Thisprogram focuses on monitoring aquatic bacteria levels in the localbeaches and educates the masses on how to improve the quality ofwater. The primary concern is to engage the community and createawareness about the environmental challenges faced in the localbeaches. By doing this, it aims to mitigate the ecologicalimplications and enhance the quality of the society.

Inthe South Bay Chapter, learners from schools like Mira Costa, RedondoUnion and Palos Verdes High Schools annually coordinate withcommitted the foundation`s advocates to get water samples two times aweek from the South Bay and Ballona Wetlands beach locations. Thesamples are then taken to the Sea Laboratory in Redondo Beach forexamination by a specialized technician (Nelsen et al 905). Duringthe year, students are involved in field trips that are relevant tothe issues under study and interaction social activities. At the endof the year, they are supposed to table their findings together withinnovative techniques that can be put in place to enhance theresults.

Underthis bracket, trash is collected at the coastal line, and thensamples taken then examined in the laboratories to find out what wasits source. This process known as the characterization of waste aimsat identifying and making the population aware of the sources thatlitter the beach and to what extent.

Areport released in 2009 known as “Testing the Waters”, indicatedthat the closure of beaches due to water pollution was a majorproblem (Corne 429). Unluckily, much has not been done within thisarea due to the financial crisis.

  1. Aquatic Friendly Farms program

Thismodel aims at encouraging individuals to make personal moves tocreate attractive landscapes that will capture not only theneighbor`s attention but also capture the contaminated runoff whichflows to the native beaches. The proponents of this model assertthat one cannot trace the origin of polluted water at one point.Contaminants flow in the streets, surroundings and landscapes, in areckless and careless manner that ends up polluting the waterways andthe seas (Skolnick et al 85).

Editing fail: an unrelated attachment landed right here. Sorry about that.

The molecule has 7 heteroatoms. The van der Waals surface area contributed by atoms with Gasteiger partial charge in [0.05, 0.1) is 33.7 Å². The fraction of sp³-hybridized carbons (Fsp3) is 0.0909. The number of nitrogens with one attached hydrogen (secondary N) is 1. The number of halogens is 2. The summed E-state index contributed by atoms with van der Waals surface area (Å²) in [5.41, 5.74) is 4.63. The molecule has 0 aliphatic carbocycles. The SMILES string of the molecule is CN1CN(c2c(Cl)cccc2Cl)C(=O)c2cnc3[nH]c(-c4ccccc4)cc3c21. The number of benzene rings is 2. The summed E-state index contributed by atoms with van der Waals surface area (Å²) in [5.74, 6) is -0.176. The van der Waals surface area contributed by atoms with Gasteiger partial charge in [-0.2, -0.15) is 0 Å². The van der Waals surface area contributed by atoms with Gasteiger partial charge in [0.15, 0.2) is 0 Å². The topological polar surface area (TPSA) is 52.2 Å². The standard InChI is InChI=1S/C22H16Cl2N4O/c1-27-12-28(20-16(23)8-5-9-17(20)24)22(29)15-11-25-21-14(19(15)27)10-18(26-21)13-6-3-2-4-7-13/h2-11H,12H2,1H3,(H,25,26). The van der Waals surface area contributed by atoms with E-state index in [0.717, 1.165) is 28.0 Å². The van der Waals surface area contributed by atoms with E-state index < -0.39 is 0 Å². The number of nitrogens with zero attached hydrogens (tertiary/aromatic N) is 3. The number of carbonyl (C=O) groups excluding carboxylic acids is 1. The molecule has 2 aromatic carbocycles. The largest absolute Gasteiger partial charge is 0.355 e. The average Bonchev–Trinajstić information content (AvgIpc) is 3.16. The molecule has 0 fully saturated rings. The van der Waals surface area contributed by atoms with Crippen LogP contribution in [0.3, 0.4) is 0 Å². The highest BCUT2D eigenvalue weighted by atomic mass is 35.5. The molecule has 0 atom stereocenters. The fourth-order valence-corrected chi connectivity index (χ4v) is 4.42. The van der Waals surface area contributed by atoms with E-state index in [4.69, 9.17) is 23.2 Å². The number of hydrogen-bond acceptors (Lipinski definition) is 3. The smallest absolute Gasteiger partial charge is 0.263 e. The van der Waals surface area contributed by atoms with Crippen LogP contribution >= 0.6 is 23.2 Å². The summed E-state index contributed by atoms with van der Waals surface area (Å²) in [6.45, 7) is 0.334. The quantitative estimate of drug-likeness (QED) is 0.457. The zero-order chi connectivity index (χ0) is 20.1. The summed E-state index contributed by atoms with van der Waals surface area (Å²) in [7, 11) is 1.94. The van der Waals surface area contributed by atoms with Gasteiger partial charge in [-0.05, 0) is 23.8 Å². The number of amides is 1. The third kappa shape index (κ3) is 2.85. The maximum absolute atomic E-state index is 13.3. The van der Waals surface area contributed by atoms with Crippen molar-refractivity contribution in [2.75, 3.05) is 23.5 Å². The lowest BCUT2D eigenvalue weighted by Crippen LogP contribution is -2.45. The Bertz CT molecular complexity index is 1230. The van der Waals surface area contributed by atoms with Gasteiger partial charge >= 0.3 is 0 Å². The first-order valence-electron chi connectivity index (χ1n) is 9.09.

Watercan carry pollutants when it leaves the property. Farm inputs likefertilizers and pesticides, and oil are easily carried away by water.While the over spillage is highest during the rainy season, in urbanareas it occurs throughout the year due to inappropriate irrigationmethods, car wash and cleaning the driveways. This overspill hasaversive effects on the quality of water and the lives of the seaanimals. The residue in the water decreases the clarity of waterwhile the nutrients lead to an increase in algae and red tides. Thebacteria can result in beach closure, and the remains can choke seacreatures while the pesticides can poison the fishes that areconsumed by man. All these aspects are destroying the traditionalbeauty of the ocean and ultimately our enjoyment. Surfrider haspartnered with water organizations and other agencies to come up withan education and outreach approach in Los Angeles and Orange regions.

  1. Leadership model

Launchedon the coast of Washington it marked the realization of a conceptthat had been worked on as from 2014. The initiative recognizes thefact that leaders embrace the collective approach in the presentnetworked world. Competent leadership currently is not about who cantalk loudest in the room but the ability to organize a system towork. This change needs leaders to have a deep sense of personalawareness and also an understanding of how they can efficientlynetwork and establish a larger undertaking. The model will nurture agroup of coastal managers who will be self-aware of themselves andnetwork the foundation to relevant bodies (Nelsen et al 906).

Itis structured to establish formidable bonds among team membersthrough retreats, virtual training, and a day-long work session.

Conclusion

Thestructure and its willingness to take in volunteers even from thestudent`s population makes me believe that I should be part of theorganization. My value towards a healthy environment plus myprofessional background will make me feel at home ones I enroll.

WorksCited

Corne,Nicholas P. &quotThe Implications of Coastal Protection andDevelopment on Surfing.&quot Journalof Coastal Research25.2 (2009): 427-434. AcademicSearch Premier.Web. 21 Sept. 2016.

Nelsen,Chad, Andy Cummins, and Hugo Tagholm. &quotParadise Lost: ThreatenedWaves And The Need For Global Surf Protection.&quot Journalof Coastal Research(2013): 904-908. AcademicSearch Premier.Web. 21 Sept. 2016.

Skolnick,Adam, and Jack Johnson. &quotSailing The Plastic Seas.&quotRodale`sOrganic Life1.3 (2015): 82-87. AcademicSearch Premier.Web. 21 Sept. 2016.

Yan,Wang, and ShenNeng. &quotAgricultural Environmental Efficiency AndAgricultural Environmental Kuznets Curve Based On Technological Gap.&quotPolishJournal Of Environmental Studies25.3 (2016): 1293-1304. AcademicSearch Premier.Web. 21 Sept. 2016.